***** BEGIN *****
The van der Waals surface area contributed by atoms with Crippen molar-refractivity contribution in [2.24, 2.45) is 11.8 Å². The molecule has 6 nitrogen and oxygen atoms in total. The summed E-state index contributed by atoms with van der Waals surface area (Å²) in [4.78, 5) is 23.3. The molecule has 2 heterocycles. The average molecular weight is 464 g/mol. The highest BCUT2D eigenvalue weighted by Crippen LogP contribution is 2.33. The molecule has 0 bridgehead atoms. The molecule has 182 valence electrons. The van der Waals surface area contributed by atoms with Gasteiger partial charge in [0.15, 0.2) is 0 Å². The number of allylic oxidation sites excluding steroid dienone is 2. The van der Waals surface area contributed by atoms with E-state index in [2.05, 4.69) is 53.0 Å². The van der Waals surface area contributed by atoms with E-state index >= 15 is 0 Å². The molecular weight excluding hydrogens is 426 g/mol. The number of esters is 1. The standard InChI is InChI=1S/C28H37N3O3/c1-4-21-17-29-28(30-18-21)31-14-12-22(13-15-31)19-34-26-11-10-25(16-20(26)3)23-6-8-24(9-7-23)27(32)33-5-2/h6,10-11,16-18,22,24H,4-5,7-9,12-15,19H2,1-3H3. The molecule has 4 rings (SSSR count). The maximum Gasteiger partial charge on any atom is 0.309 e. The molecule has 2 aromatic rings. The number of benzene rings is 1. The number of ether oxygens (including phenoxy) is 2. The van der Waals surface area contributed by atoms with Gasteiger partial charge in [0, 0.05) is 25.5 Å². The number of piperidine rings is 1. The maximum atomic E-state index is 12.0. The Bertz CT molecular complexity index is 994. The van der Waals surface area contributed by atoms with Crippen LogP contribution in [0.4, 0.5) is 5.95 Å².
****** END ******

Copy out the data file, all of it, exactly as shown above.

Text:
The van der Waals surface area contributed by atoms with Crippen molar-refractivity contribution in [2.24, 2.45) is 11.8 Å². The molecule has 6 nitrogen and oxygen atoms in total. The summed E-state index contributed by atoms with van der Waals surface area (Å²) in [4.78, 5) is 23.3. The molecule has 2 heterocycles. The average molecular weight is 464 g/mol. The highest BCUT2D eigenvalue weighted by Crippen LogP contribution is 2.33. The molecule has 0 bridgehead atoms. The molecule has 182 valence electrons. The van der Waals surface area contributed by atoms with Gasteiger partial charge in [0.15, 0.2) is 0 Å². The number of allylic oxidation sites excluding steroid dienone is 2. The van der Waals surface area contributed by atoms with E-state index in [2.05, 4.69) is 53.0 Å². The van der Waals surface area contributed by atoms with E-state index >= 15 is 0 Å². The molecular weight excluding hydrogens is 426 g/mol. The number of esters is 1. The standard InChI is InChI=1S/C28H37N3O3/c1-4-21-17-29-28(30-18-21)31-14-12-22(13-15-31)19-34-26-11-10-25(16-20(26)3)23-6-8-24(9-7-23)27(32)33-5-2/h6,10-11,16-18,22,24H,4-5,7-9,12-15,19H2,1-3H3. The molecule has 4 rings (SSSR count). The maximum Gasteiger partial charge on any atom is 0.309 e. The molecule has 2 aromatic rings. The number of benzene rings is 1. The number of ether oxygens (including phenoxy) is 2. The van der Waals surface area contributed by atoms with Gasteiger partial charge in [0, 0.05) is 25.5 Å². The number of piperidine rings is 1. The maximum atomic E-state index is 12.0. The Bertz CT molecular complexity index is 994. The van der Waals surface area contributed by atoms with Crippen LogP contribution in [0.4, 0.5) is 5.95 Å².